By Veturi Srivatsa
Tiger Pataudi showed his India teammates what self-respect is, Sourav Ganguly taught his troops to stand up to the best in the business and Mahendra Singh Dhoni provided them the spunk to be world-beaters.
There have also been captains who can be categorised as brilliant and even inspiring. They led the side by personal example, like Sunil Gavaskar, Kapil Dev and Sachin Tendulkar, or even Mohammad Azharuddin. They all had their innings, never looking like leaders of champions.
Not that they lacked leadership qualities, they only left others in the team awestruck by raising their own bar, making it difficult for others to aim at. Dhoni inspired confidence in his players that they are free to go about their work diligently as he was there to back them.
In any team, egos come into play, more so when equals start performing and start thinking that they, too, should get an opportunity to lead the side. Indian cricket is replete with internecine wars affecting the morale of the players. It took close to 50 years for things to fall in place and evolve systems to ensure that the right men are there to lead the team.
Dhoni is one leader who said after his first major success -- the inaugural World Twenty20 in South Africa -- what he looked for in his teammates: He would like to see them stand in front of a moving truck! In other words, he wanted them to sacrifice everything for the team and the captain.
Certainly not all were willing to do that and there were times a couple of them challenged his authority, but he overcame them without the arguments getting ugly. Of course, like some of his predecessors he had the backing of the Indian cricket board, to be precise, its chief.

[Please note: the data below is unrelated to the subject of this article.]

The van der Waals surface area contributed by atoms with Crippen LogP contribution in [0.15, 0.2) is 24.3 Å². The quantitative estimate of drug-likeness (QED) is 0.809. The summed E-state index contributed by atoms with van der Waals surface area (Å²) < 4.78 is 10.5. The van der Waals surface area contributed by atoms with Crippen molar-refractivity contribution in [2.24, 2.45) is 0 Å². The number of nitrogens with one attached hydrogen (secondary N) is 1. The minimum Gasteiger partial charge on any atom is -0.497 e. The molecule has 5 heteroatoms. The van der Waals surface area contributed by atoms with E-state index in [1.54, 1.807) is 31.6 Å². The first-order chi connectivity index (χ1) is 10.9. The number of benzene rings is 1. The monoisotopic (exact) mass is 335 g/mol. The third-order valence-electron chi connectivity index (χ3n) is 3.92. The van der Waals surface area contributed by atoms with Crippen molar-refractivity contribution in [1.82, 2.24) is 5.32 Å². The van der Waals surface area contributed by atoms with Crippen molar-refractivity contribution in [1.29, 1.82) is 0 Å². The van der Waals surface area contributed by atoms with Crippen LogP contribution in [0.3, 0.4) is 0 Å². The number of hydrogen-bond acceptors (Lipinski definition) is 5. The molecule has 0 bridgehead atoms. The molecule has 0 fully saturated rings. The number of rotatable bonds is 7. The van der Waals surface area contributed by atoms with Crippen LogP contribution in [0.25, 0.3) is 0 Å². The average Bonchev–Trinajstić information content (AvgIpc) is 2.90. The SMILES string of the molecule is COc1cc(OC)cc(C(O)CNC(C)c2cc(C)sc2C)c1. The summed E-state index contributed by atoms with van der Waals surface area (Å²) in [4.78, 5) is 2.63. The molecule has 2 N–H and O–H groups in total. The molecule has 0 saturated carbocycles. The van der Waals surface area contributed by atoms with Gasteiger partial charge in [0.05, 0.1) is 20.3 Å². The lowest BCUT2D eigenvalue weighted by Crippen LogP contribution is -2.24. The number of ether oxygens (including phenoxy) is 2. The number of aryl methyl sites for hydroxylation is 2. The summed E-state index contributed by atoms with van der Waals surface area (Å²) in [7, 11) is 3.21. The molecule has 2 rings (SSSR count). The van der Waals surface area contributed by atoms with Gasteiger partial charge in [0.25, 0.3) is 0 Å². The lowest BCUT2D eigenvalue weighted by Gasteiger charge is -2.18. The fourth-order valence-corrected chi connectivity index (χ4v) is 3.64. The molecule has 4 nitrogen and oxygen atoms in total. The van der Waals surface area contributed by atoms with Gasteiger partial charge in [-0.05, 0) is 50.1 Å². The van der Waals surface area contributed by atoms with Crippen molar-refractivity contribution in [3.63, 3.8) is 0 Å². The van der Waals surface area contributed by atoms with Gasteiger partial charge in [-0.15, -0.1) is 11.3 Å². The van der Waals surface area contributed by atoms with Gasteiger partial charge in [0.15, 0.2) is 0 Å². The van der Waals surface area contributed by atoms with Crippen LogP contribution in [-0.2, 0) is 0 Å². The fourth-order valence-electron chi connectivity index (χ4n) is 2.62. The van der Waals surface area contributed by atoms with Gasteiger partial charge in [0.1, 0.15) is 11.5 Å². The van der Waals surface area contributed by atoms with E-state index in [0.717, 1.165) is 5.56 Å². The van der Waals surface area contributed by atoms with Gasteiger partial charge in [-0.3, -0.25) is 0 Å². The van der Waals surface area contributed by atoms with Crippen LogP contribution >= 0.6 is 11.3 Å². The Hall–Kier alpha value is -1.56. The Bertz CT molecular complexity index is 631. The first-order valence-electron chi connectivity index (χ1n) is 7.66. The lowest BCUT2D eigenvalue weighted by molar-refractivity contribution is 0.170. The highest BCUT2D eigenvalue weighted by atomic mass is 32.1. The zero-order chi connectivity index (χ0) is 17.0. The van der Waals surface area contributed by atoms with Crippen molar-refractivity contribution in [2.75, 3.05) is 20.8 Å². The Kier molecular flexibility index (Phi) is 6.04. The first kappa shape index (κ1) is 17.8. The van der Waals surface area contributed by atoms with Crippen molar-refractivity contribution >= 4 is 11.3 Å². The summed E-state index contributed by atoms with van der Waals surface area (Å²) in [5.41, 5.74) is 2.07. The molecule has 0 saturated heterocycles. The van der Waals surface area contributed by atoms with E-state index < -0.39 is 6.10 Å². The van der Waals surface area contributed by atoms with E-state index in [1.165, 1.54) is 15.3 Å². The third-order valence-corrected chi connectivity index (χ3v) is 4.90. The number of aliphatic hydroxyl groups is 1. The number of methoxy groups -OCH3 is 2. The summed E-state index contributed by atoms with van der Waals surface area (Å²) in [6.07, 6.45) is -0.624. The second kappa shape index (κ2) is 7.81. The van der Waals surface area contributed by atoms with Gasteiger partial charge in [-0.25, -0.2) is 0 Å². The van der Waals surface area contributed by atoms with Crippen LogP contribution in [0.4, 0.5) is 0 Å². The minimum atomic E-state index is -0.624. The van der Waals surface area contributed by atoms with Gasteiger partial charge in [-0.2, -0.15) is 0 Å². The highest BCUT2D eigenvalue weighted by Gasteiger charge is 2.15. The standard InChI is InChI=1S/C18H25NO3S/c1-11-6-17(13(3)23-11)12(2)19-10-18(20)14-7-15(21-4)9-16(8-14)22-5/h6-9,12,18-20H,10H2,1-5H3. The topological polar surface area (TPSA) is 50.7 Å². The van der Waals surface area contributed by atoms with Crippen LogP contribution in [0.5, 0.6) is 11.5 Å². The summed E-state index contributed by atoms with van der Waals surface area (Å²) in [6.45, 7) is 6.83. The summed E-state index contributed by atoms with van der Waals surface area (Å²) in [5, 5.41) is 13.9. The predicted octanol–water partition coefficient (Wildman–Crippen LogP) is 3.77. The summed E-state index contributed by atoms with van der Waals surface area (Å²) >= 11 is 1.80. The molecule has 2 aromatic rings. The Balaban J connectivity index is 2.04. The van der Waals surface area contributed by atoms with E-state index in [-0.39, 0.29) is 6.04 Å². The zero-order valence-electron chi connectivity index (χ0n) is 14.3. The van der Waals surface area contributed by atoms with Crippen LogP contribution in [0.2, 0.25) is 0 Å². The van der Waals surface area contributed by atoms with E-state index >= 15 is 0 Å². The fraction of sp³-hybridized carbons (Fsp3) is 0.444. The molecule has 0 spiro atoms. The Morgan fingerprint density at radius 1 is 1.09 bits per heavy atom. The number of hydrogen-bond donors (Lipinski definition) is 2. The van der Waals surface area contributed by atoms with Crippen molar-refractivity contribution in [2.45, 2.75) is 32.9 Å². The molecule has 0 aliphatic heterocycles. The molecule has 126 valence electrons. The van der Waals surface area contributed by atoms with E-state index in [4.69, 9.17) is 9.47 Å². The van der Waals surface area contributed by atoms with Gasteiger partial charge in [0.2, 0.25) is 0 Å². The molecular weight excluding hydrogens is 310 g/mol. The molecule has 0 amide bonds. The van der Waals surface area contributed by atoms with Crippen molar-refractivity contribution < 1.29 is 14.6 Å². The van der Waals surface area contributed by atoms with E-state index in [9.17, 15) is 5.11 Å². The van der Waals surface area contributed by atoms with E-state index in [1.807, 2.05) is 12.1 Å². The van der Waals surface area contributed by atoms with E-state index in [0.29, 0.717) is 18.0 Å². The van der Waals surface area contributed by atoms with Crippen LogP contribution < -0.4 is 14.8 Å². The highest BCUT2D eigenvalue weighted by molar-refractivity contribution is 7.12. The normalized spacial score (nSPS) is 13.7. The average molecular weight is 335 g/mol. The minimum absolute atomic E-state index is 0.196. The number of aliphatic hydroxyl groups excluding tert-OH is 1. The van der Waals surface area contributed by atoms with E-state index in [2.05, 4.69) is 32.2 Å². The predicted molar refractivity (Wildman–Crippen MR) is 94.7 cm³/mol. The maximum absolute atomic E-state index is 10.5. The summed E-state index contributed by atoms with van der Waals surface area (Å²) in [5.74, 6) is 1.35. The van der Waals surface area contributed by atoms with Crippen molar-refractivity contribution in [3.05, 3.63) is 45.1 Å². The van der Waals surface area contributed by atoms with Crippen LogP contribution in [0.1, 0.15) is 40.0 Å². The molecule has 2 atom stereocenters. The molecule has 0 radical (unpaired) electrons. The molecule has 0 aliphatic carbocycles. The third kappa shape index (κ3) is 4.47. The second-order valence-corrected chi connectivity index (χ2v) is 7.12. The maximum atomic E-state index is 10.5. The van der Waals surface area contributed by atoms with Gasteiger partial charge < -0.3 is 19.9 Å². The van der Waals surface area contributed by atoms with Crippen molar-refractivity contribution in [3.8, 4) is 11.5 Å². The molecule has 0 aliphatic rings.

It was India coach Greg Chappell who noticed a great talent in Dhoni as wicketkeeper-batsman but also the potential to be a captain. Greg surprisingly, very early in his stint, thought that both Dhoni and another wicketkeeper, Dinesh Karthik, could be groomed to be captains.
If he were just a batsman, bowler or even a wicketkeeper, Dhoni would have prolonged his career, but he managed a far tougher assignment as a wicketkeeper-batsman captaining a side. He did all this without betraying his emotions on the field of play.
In a time span of six years he has achieved everything possible, starting with the 2007 Twenty20 title to the World Number One Test team in 2009 to the 2011 World Cup and finally the Champions Trophy in 2013. Incredible! And the only man who can aspire to reach such heights is Virat Kohli, brought up in the same school of thought in recognising the talent of his players and nursing it.
Whether he called upon Joginder Singh to bowl the do-or-die last over in the World Twenty20 final, that too against Pakistan with 13 needed, pushing himself to go ahead of in-form Yuvraj Singh in the 2011 World Cup final to play a match-winning unbeaten 91, or in that nerve-wracking Champions Trophy final against England in their backyard, reveal him as an unflappable leader.
Virat has aleady achieved the No.1 Test ranking and in six months he can have a shot at the Champions Trophy in the country where Dhoni won it, in England and Wales where in two years' time he will be up against the world's best One-Day sides to try and win the World Cup.
Virat, like a good leader, has built his Test squad with a strong bench and it's time for him to carry forward Dhoni's legacy in the other formats. That's not going to be easy. Virat will have the benefit of his predecessor's sound advice behind the stumps for some time and if everything goes well, even in the 2019 World Cup.
There are very few who can command the respect that Dhoni did. His deputy, Virat Kohli, paid the greatest tribute to his captain saying he will always remain a captain to him. If the captain and his deputy are not on the same wavelength, there will be fissures in the team.
Many addressed Nawab Mansur Ali Khan Pataudi as Nawab Saab and he straightaway told them to call him just Tiger. Another gentleman who has always been a captain to his players was Cottari Kanakaiya (CK) Nayudu, India's first captain, even when intrigues made life of a cricketer difficult.
(Veturi Srivatsa is a senior journalist. The views expressed are personal. He can be reached at email@example.com)